Saturday, March 5, 2011

What Is It about Kingdoms?

We have been considering the humiliation of Jesus. It has several steps. We have looked at:
We are about to carry on to the third step, his crucifixion.

Before looking at any of the steps, however, we considered the usefulness of setting the facts of Jesus’ voluntary humiliation in context. We have already benefited from that context in the postings about the first and second steps. In the third step, the context is not only beneficial. It is crucial.

The crucifixion is so cruel, bizarre, and obscene that we could lose focus. The vital thing is, what does it mean? Luther did not satisfy himself with giving out information. He had a habit of asking, “What does this mean” and teaching the meaning along with the information. The meaning of Jesus’ crucifixion depends on its context.

We saw that the context of the voluntary humiliation of Jesus has two parts:

In this posting, we will focus on one aspect of the King and the Kingdom that is crucial to what Jesus’ crucifixion means.

A Strong Temptation

The Devil’s wilderness temptation of Jesus tells us something about kings and kingdoms.

The Devil is not omniscient, but he is the Old Serpent. He has been at his game for a long time. Paul speaks of his wiles, and Moses speaks of his craftiness. He knew he was tempting the Second Adam. He knew Jesus was here to redeem the first Adam’s fallen race by restoring to them his Kingdom. He knew that the gospel is the Gospel of the Kingdom. For the Devil, the consequences were total. He had to use his strongest temptations, and they needed to work, or he would be eternal toast in the fires of hell.

In the wilderness, this was the Devil’s third and final temptation.

The devil took him to a very high mountain and showed him all the kingdoms of the world and their glory. (Mt 4:8)

That’s the thing about kings and kingdoms, their glory. That’s what made this temptation strong.

Synonyms: Kingdom and Glory

Typically, when a king or a kingdom comes into view, glory comes into view. Jesus said, “Even Solomon in all his glory was not arrayed like one of these.” (Mt 6:29) The glory of a king is “arrayed” so that we see it.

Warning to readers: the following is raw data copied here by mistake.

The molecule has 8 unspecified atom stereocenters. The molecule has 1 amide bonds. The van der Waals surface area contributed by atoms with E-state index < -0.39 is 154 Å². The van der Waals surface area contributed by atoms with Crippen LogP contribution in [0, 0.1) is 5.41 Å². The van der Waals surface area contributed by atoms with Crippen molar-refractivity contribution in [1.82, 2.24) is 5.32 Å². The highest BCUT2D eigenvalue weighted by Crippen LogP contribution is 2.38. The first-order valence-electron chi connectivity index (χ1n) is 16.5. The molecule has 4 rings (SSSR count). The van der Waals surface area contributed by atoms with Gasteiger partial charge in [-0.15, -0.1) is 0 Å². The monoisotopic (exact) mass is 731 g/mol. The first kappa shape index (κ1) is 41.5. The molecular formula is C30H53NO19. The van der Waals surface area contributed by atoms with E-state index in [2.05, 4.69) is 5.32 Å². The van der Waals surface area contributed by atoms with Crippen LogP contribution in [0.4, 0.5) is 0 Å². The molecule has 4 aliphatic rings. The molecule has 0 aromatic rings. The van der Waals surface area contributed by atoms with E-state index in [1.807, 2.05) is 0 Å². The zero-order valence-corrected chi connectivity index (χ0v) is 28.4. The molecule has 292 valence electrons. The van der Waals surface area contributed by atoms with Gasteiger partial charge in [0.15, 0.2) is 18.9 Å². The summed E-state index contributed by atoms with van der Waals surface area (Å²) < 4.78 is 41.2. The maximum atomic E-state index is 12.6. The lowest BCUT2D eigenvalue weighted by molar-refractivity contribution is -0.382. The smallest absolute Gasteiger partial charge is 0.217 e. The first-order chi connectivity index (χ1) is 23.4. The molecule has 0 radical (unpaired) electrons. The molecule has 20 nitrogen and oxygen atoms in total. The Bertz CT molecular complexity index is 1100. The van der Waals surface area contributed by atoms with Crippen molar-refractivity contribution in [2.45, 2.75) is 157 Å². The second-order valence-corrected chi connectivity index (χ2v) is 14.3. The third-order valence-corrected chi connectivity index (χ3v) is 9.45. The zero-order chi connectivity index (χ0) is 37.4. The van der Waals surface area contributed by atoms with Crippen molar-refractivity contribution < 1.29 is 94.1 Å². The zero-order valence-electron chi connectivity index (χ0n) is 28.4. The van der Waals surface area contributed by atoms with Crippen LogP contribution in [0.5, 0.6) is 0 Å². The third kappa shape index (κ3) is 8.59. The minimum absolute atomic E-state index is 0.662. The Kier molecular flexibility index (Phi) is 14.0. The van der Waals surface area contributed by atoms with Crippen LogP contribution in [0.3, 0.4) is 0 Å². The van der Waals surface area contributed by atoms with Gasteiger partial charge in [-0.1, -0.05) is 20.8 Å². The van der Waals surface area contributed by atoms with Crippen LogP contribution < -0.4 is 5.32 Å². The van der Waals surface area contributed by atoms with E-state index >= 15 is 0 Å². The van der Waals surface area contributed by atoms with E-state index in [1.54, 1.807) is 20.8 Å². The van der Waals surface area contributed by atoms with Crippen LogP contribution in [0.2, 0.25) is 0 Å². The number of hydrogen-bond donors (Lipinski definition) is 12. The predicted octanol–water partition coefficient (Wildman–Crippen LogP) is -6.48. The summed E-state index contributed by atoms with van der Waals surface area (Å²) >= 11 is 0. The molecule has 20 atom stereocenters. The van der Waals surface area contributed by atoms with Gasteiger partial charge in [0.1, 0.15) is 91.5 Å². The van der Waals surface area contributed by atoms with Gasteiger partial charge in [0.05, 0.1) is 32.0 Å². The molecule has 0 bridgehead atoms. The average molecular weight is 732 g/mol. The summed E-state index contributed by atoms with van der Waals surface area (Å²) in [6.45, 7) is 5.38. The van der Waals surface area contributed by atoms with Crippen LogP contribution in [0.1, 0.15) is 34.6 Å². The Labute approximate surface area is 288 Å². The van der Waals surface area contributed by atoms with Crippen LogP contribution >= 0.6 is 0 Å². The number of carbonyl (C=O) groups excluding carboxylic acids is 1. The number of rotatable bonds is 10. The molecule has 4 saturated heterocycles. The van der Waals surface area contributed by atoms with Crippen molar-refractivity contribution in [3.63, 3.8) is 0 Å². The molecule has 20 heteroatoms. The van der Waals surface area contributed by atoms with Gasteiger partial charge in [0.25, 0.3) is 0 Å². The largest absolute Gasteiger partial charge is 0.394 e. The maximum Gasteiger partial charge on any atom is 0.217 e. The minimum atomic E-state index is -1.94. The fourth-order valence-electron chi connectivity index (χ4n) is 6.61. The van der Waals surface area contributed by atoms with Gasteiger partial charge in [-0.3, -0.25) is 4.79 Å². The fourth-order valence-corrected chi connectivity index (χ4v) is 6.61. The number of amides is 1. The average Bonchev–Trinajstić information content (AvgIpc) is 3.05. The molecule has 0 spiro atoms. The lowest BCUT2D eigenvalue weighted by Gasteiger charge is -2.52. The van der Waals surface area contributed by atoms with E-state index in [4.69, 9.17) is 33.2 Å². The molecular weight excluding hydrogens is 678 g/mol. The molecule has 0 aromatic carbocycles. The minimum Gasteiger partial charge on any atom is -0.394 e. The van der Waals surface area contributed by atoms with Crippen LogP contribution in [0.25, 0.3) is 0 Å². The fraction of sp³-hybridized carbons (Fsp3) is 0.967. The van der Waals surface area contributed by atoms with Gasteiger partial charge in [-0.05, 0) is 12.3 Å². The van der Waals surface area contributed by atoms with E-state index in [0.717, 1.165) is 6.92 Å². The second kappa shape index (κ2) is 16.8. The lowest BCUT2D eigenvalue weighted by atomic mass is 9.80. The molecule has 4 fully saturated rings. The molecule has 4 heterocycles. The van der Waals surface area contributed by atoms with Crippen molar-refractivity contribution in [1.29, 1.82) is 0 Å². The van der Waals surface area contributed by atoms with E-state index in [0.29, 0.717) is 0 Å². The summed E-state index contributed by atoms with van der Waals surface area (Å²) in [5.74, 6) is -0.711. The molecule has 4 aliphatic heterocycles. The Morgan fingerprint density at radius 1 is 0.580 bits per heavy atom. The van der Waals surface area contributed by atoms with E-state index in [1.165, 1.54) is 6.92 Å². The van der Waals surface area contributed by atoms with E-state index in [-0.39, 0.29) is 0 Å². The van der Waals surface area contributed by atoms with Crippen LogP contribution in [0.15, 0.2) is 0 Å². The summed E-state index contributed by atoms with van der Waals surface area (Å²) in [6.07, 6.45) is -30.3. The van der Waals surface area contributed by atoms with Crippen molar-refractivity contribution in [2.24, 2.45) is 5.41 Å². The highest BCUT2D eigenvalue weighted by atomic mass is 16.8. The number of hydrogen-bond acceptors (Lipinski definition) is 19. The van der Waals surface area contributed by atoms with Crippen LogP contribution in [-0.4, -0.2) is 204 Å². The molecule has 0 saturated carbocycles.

Salome and her two sons, James and John, asked that the sons be given the best places in Jesus’ kingdom. But the sons didn’t use the word kingdom.

They said to him, “Grant us to sit, one at your right hand and one at your left, in your glory.” (Mk 10:37)

Glory is so associated with kings and kingdoms that the word glory is used as a synonym for the word kingdom. Mark, in the verse above, quotes James and John. Their mother, Salome, also spoke. Matthew quotes her:

She said to him, “Say that these two sons of mine are to sit, one at your right hand and one at your left, in your kingdom.” (Mt 20;21)

She said kingdom. They said glory. They all are saying the same thing.

Therefore, when the Devil tempted Jesus with kingdoms, he was tempting Jesus with glory. Luke includes the Devil’s promissory words: “To you I will give all this authority and their glory.” (Lk 4:6)

What’s Wrong with Glory

But wait. Temptation is to sin. Since the gospel is the Gospel of the Kingdom, and since Jesus is the King of the Gospel, is Jesus to have no glory? What’s wrong with glory? How is this temptation?

Jesus is to have glory.

  • “To him belong glory and dominion forever and ever.” (1 Pet 4:11)
  • “You have crowned him with glory and honor.” (Hb 2:7)
  • “To him be glory and dominion forever and ever.” (Rev 1:6)
  • “To him who sits on the throne and to the Lamb be blessing and honor and glory and might forever and ever!” (Rev 5:13)

Viewed from one angle, the problem with sin is that it falls short of the glory of God. “All have sinned and fall short of the glory of God.” (Rm 3:23) Jesus calls the children of the Kingdom into his glory.

  • “God, who calls you into his own kingdom and glory.” (1 Thes 2:12)
  • “When the chief Shepherd appears, you will receive the unfading crown of glory.” (1 Pet 5:4)

This shows in further depth the power of the temptation. The temptation had more power than we supposed at first because, besides the attraction of glory regardless whether glory is right or wrong, Jesus is supposed to have glory. Glory is right.

Glory or Cross

As King of the Gospel, Jesus should be exalted, but Jesus was humiliated. Jesus’ humiliation was voluntary. Humiliation was not forced upon him. His own humility brought on his humiliation. Jesus was A Volunteer for Humiliation. Although glory is right for the King, yet in the temptation, Jesus resisted the attraction of glory. Where did that get him?

The cross.

This sets up the context to answer of the crucifixion, “What does this mean?” Jesus chose the cross rather than glory. He could not get to the cross with glory. With the context, we know what the opposite of the cross is: glory. By knowing its opposite, we begin to see the meaning of the cross.

Glory or cross, glory or cross.

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